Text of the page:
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In response to community requests, GitLab has launched a new service that gives developers the ability to host static web pages for free, called GitLab Pages, community edition (CE).

Getting Started Guide

The enterprise version has been available for about a year, said Job van der Voort, Vice President of Product at GitLab, speaking on the phone from Lisbon, Portugal. Six months ago he announced the decision to not extend Pages in the community form. He closed the issue but kept the thread open.

Several commenters, mostly small businesses on shoestring budgets that love the GitLab environment, asked for a community edition or at least a more affordable small business option, he said. A month ago, van der Voort returned to the forum and reversed the decision.

Kevin Minehart was one of the many community members who asked GitLab to reconsider. “Consider the use cases for a repository-integrated static site,” he wrote, enumerating on a few:

  • Hosting project documentation. This would be incredibly useful for us, as we use a [static site generator] (Slate) to create much nicer documentation for our public REST API.
  • Blogs.
  • Presentations & Installation Instructions.
  • Public list of software builds/nightlies? Distributing binaries?

What we didn’t expect, said van der Voort, was that people started using it for functions that GitLab had not considered, like publishing documentation or test results.

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This represents a shift in the landscape of how websites are deployed and used, he explained. Currently, most websites built on content management systems (CMSes). People have been wanting to move to static web pages, but traditionally it’s been very technically difficult hard to get a page up and running, partially because there is no standardized way to do it.

“It has been very engineering heavy. Going from 0 to 1 has been very, very hard,” said van der Voort. And it will get easier with time, he said, as the community starts using the product and adds their own code.

Instead of deploying a CMS, users can deploy any static website generator of their choosing, such as Jekyll, Hugo or Hexo. Unlike dynamic web pages built in CMS, static web pages have no database in the background. The content is static, said van der Voort, so the information is all there is. The only way to change the content is to rebuild the website. “You generate the website as a single image and any changes you want to make, you need to rebuild the website,” he said.

One of the reasons that people are looking to static web pages is the lack of caching makes it really fast, up to a factor of six, according to van der Voort. The only action is the HTML needs to be served. This removes most all the need for caching.

The other main reason, said van der Voort, is security. When they are not updated regularly, CMS-driven websites are vulnerable to security attacks, especially if the core CMS engine can be exposed over the web. With a static website, the only thing on the server is the static content: So even if someone gains direct access to your website, they can only change the contents to specific web pages. You just need to run the generator software, typically run off-line, to reload the original page.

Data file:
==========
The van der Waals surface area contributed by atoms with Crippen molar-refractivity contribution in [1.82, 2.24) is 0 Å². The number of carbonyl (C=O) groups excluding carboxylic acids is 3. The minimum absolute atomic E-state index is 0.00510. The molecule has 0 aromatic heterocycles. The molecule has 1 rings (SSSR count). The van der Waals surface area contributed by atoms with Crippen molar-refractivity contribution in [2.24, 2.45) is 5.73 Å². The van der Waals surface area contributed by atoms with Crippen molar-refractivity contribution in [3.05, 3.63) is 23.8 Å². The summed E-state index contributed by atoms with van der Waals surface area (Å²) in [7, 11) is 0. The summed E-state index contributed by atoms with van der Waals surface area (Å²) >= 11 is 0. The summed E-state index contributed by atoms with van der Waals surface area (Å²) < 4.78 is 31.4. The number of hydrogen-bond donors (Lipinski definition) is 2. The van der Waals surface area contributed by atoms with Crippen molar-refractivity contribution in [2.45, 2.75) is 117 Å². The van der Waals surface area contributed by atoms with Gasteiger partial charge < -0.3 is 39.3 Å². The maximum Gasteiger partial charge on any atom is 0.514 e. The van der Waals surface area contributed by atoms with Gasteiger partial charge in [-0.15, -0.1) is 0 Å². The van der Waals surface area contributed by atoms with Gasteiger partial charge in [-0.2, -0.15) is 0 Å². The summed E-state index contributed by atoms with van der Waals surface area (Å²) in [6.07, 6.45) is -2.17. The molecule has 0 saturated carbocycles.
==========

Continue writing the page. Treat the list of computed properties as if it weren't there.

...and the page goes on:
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From an end-user perspective there is no difference between interacting with a dynamic or static web page, van der Voort explained. In particular for marketing, documentation websites are moving to static websites. There are a lot of customer-facing static websites he said, citing Vox Media as an example.

For the creator of the content, the only difference is that they create in GitLab and push the changes to the repository instead of updating CMS. GitLab gives the community tools to make this easy.

GitLab Pages uses tools already familiar to the GitLab continuous integration (CI) community, including all the collaboration features. The static site is just another repository. Instead of creating a test or whatever, said van der Voort, they create a static website.

“We just made the whole process easier.”

Each account gets 10GB disk space per project, 1GB per Pages artifacts, and unlimited total disk space. Get detailed instructions on how to launch your own static web page through GitLab here.


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As a Senior Tech Enthusiast, I bring a decade of experience to the realm of tech writing, blending deep industry knowledge with a passion for storytelling. With expertise in software development to emerging tech trends like AI and IoT—my articles not only inform but also inspire. My journey in tech writing has been marked by a commitment to accuracy, clarity, and engaging storytelling, making me a trusted voice in the tech community.

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